With two days volunteering in front of me , and with a not very good forecast for the afternoon , I headed off to the Downs in the search of some new species for the year .
When I arrived at the first site , the sun was once again very watery , and everything was still very wet from the overnight rain . As I entered at the bottom of the slope , nearly every butterfly that I saw was a female Common Blue , not a male in sight . Some Dingy Skippers were also recorded , and some of them were now living up to their name , Dingy . I was just photographing a Common Spotted Orchid , when a small flash of silver caught my eye , and fortunately , I managed to follow it's flight to where it came to rest . My suspicions were confirmed , a very fresh emerged male Small Blue , the smallest butterfly in Britain . The underwing is very similar to the Holly Blue , but the colour and the size identify this superb little insect . I recorded the species on the site last year , and was glad to see that they had made it through the hard winter . Just a singleton here , but I recorded two other singletons on other areas of the slope ,and as I said , they have obviously only just emerged , so I look forward to finding more on future visits . A second Orchid species then caught my eye , one of just a pair of Man Orchids , growing where the ground vegetation was less dense . As I walked through that vegetation , I put up several Burnet Companion , Silver Y and Mother Shipton , all day flying moths , and several of these , which I believe to be Yellow Shell , if it is not , I'm sure that it will be corrected . The first of six Brown Argus recorded , all males was the next species found , this one must have been on the Fosters last night . In the shorter sward , a movement revealed a Green Hairstreak , still in very reasonable condition , sorry Warren .
Leaving the first site , to return later , I headed for the second site , a short distance away . Here , refugia have been laid , and I started turning them over . The odd Slow Worm , a male Adder in the grass close by to the refugia , then the jackpot . I turned over the tin , camera in hand , to find 1 female Adder , 2 male Adders and two Slow Worms , all underneath together . I had the 100 mm. lens on , and holding the tin in one hand , camera in the other , I couldn't get far enough away to get all the subjects in the viewfinder . Consequently , a photo of three Adders , none of them with a head and no sign of the Slow Worms , but it was the best I could do at the time . The light/dark brown one is the female , the black/dirty white one , bottom left , a male in breeding colours , and the black/pinky brown one in between , I would say was a non breeding male . I can assure that they all did have heads , and I got a shot of each one individually , which I have sent to the man who can recognise each one by the head patterns . Another tin revealed a couple of Common Lizards , both good sized adults , and each very different in colour , this species being very variable . Butterflies were much fewer on this site , but the slope was much more in the breeze , but 17 Common Blues and another Green Hairstreak , sorry again Warren , I won't post a shot of this one , were recorded . Heading back to continue with the first site , Speckled Wood was recorded . I had recorded good numbers of Small Heath , 15 in total , and on this section of the slope , I found at least 5 specimens that I am sure were females , from the size , and from their 'jizz' . A disturbed male heads off at speed and disappears into the grass , whereas these specimens , fluttered a few metres and settled again , and newly emerged too , by the look of them . The far end of the slope provided the third and fourth species of Orchids , a few Twayblades , and lots of Fragrant Orchids , many still in bud , but many more like those above , in full flower . The refugia did not only produce reptiles , a few insects were also found , like this Lesser Stag Beetle-Dorcus parallelopipedus . In all , 11 species of butterfly were recorded , the most numerous by far was the Common Blue , with 230 specimens on this , the first site . One of those eleven species provided the last find of the visit , when I recorded 3 pristine , freshly emerged Large Skippers , all in a very small area .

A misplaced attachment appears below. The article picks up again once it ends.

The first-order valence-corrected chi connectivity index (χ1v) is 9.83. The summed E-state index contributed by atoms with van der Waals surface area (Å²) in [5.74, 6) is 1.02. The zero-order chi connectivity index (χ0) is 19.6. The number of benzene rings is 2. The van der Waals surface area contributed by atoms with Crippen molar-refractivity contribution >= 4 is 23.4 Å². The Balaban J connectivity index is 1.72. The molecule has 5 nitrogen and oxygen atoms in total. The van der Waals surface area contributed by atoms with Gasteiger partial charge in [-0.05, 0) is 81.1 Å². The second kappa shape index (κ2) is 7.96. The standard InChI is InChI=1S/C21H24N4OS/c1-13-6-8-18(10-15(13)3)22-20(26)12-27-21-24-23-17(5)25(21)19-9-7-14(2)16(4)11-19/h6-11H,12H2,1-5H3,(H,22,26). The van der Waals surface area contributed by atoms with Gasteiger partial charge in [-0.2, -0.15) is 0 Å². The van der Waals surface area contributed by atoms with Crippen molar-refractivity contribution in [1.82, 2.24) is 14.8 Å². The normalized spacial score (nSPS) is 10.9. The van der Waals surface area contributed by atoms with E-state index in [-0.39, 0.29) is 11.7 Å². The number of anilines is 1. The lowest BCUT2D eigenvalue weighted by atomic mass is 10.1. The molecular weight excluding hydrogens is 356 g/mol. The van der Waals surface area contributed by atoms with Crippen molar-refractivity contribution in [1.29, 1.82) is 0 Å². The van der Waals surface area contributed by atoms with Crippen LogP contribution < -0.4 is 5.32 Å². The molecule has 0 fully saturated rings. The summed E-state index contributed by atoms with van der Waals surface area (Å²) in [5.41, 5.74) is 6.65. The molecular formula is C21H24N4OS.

And finally , one for the detectives . I've found this beetle a few times recently , and have searched each time for it's identity , but have been unsuccessful . Any ideas ?
Since posting , I have done more searching , and found out that it is a Red-tipped Flower Beetle- Malachius bipustulatus . Should have known that with it sitting on a flower !
9 hours ago